Vivian Anugwom is the health equity Manager at Allina Health. She is a trained community health educator with significant experience in healthcare operations and program development. Throughout her career, she has worked with programs that serve patients across the care continuum from diabetes prevention to end-of-life care. In her current role, Anugwom collaborates with leaders at Allina Health to advance health equity by increasing the capacity and capability of leaders and front-line staff to provide culturally responsive care and ultimately eliminate health disparities. Vivian is driven by her passion for building relationships and collaborating with others to improve community health and address the needs of groups disproportionately impacted by inequities.
Eucharia Borden joined Cancer Support Community (CSC) in February 2020. In her role as senior director, Health Equity and Clinical Services, she is responsible for ensuring that CSC research, program, policy, and operations integrate relevant components of health equity, inclusion, and social determinants of health across all activities. Borden also works with the leadership of the Institute for Excellence in Psychosocial Care to inform the CSC Affiliate Network (including healthcare partners) on best practices in health equity. In addition to focusing on health equity, she is responsible for establishing new headquarters programming and ensuring the highest standard of care for people impacted by a cancer diagnosis.
Prior to joining CSC, Borden worked for nearly 20 years in direct practice with adults living with chronic illness; 12 of those years included patients in acute inpatient and outpatient hospital oncology settings. Borden holds a clinical social work license in Pennsylvania, where she earned her master’s degree in social work from Temple University. Borden earned her bachelor’s degree in psychology from the University of Maryland, Baltimore County. She is a past president of the Association of Oncology Social Work (AOSW) and is recognized as an AOSW Fellow.
Dr. Duma is originally from Venezuela, born of a Colombian mother and Dominican father. She completed her internal medicine residency in Rutgers New Jersey Medical School, and her fellowship at the Mayo Clinic in Rochester, Minnesota, where she was the chief fellow from 2018 -2019.
Dr. Duma is the associate director of the Cancer Care Equity Program and a thoracic medical oncologist at the Dana-Farber Cancer Institute/Harvard Cancer Center.
Dr. Duma's clinical interests include targeted therapy for lung cancer and the care of women with lung cancer, including their unique aspects of cancer survivorship. She is the principal investigator of the Sexual Health Assessment in Women with Lung Cancer (SHAWL) Study, the largest study to date evaluating sexual dysfunction in women with lung cancer. Apart from her clinical interests in lung cancer, Dr. Duma is also a leading and productive researcher in cancer health disparities, including gender and racial discrimination in medical education and medicine. Dr. Duma in one of the co-founders of the Twitter community #LatinasInMedicine, now composed of more than 6,500 members globally. She has received many awards, including the 2018 Resident of the Year Award from the National Hispanic Medical Association, the Mayo Brothers Distinguished Fellowship award, and the 2020 Rising Star award from the LEAD national conference for women in hematology and oncology.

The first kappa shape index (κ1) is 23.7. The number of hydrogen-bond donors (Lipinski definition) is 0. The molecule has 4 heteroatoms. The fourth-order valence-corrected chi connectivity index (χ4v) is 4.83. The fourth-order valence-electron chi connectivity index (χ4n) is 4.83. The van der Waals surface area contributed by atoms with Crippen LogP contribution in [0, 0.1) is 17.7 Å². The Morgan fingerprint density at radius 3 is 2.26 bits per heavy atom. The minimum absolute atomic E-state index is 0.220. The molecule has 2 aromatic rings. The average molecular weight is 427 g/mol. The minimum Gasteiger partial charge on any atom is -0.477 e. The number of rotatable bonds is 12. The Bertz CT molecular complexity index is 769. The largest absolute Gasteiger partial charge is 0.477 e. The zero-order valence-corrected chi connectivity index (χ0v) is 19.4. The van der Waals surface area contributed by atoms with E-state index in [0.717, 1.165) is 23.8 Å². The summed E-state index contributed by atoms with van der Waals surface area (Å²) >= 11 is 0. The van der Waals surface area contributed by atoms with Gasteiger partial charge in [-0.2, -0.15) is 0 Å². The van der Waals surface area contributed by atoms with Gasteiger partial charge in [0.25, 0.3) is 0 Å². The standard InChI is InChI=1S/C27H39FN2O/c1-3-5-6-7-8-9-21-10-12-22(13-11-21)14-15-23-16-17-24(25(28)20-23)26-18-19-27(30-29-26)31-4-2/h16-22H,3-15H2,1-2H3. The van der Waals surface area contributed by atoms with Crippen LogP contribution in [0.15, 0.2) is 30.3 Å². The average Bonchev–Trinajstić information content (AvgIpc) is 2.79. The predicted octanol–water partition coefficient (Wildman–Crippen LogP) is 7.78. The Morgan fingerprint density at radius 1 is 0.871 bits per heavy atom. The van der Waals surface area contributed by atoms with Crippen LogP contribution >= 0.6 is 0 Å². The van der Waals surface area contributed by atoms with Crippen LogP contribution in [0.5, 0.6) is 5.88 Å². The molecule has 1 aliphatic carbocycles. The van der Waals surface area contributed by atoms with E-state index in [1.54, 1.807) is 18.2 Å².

In 2019, Dr. Duma founded the Duma Lab, which focuses on lung cancer and social justice issues in medicine and medical education. The laboratory’s long-term goals are to create a welcoming environment for medical trainees from historically underrepresented groups in medicine while also improving the care of vulnerable populations. Dr. Duma’s work has been featured in various media outlets including The New York Times, STAT, Healio, Onclive, ASCO Post and Doximity.
Ysabel Duron is a pioneering, award-winning Latina journalist, a cancer survivor, and, for the past 21 years, a leader in Latino/Hispanic cancer education, advocacy, and research collaboration. In 2017, Duron founded The Latino Cancer Institute (TLCI), a nationwide network dedicated to developing and sharing best practice programs to enhance the work of Latino community service agencies provide collaboration with the global cancer research community and drive policy to address the issues and diminish the burden of Latino cancer. Duron has served on the institutional review board (IRB) for the All of Us Research Program at the NIH since 2016. She is a member of the Advisory Council of the California Initiative to Advance Precision Medicine (CIAPM), and a board member of the California Institute for Regenerative Medicine (CIRM /Stem Cell Research). One of Duron’s first policy acts was to promote a requirement that scientific applicants for CIRM taxpayer dollars must show an inclusive plan for the engagement of racial/ethnic communities in clinical trials—which now applies to most research. Due to this requirement, reviewers must take these plans into consideration, and patient advocates can award up to ten points for the worthiest proposals. Since then, diversity, equity and inclusion (DEI) have been wrapped into most of CIRM’s internal and external policies. Duron also serves on CommuniVax: A Coalition to Strengthen the Community’s Involvement in an Equitable Vaccination Rollout, at the Johns Hopkins University Center for Health Security. Most recently, CommuniVax recommendations, from its second national report, helped inform President Biden’s rollout of a new, $65 billion 10-year pandemic response plan that specifically calls for the engagement and funding of community-based organizations and community health workers.